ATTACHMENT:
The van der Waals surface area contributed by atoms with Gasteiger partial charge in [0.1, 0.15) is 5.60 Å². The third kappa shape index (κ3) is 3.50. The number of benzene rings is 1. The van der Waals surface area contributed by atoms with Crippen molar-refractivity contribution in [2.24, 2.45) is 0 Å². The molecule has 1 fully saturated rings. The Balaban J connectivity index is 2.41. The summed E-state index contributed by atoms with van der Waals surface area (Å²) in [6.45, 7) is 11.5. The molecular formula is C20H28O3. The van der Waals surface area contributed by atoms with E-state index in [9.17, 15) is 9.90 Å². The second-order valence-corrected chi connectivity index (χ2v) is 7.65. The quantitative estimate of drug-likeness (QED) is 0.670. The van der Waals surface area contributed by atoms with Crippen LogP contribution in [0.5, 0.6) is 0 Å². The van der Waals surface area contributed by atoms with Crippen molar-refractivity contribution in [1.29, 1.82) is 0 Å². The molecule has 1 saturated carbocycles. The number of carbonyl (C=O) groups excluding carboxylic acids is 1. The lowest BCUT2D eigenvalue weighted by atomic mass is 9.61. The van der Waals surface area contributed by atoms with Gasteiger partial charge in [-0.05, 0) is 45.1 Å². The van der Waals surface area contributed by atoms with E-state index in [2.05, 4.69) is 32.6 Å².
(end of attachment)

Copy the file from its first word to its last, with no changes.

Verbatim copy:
The van der Waals surface area contributed by atoms with Gasteiger partial charge in [0.1, 0.15) is 5.60 Å². The third kappa shape index (κ3) is 3.50. The number of benzene rings is 1. The van der Waals surface area contributed by atoms with Crippen molar-refractivity contribution in [2.24, 2.45) is 0 Å². The molecule has 1 fully saturated rings. The Balaban J connectivity index is 2.41. The summed E-state index contributed by atoms with van der Waals surface area (Å²) in [6.45, 7) is 11.5. The molecular formula is C20H28O3. The van der Waals surface area contributed by atoms with E-state index in [9.17, 15) is 9.90 Å². The second-order valence-corrected chi connectivity index (χ2v) is 7.65. The quantitative estimate of drug-likeness (QED) is 0.670. The van der Waals surface area contributed by atoms with Crippen LogP contribution in [0.5, 0.6) is 0 Å². The van der Waals surface area contributed by atoms with Crippen molar-refractivity contribution in [1.29, 1.82) is 0 Å². The molecule has 1 saturated carbocycles. The number of carbonyl (C=O) groups excluding carboxylic acids is 1. The lowest BCUT2D eigenvalue weighted by atomic mass is 9.61. The van der Waals surface area contributed by atoms with Gasteiger partial charge in [-0.05, 0) is 45.1 Å². The van der Waals surface area contributed by atoms with E-state index in [2.05, 4.69) is 32.6 Å².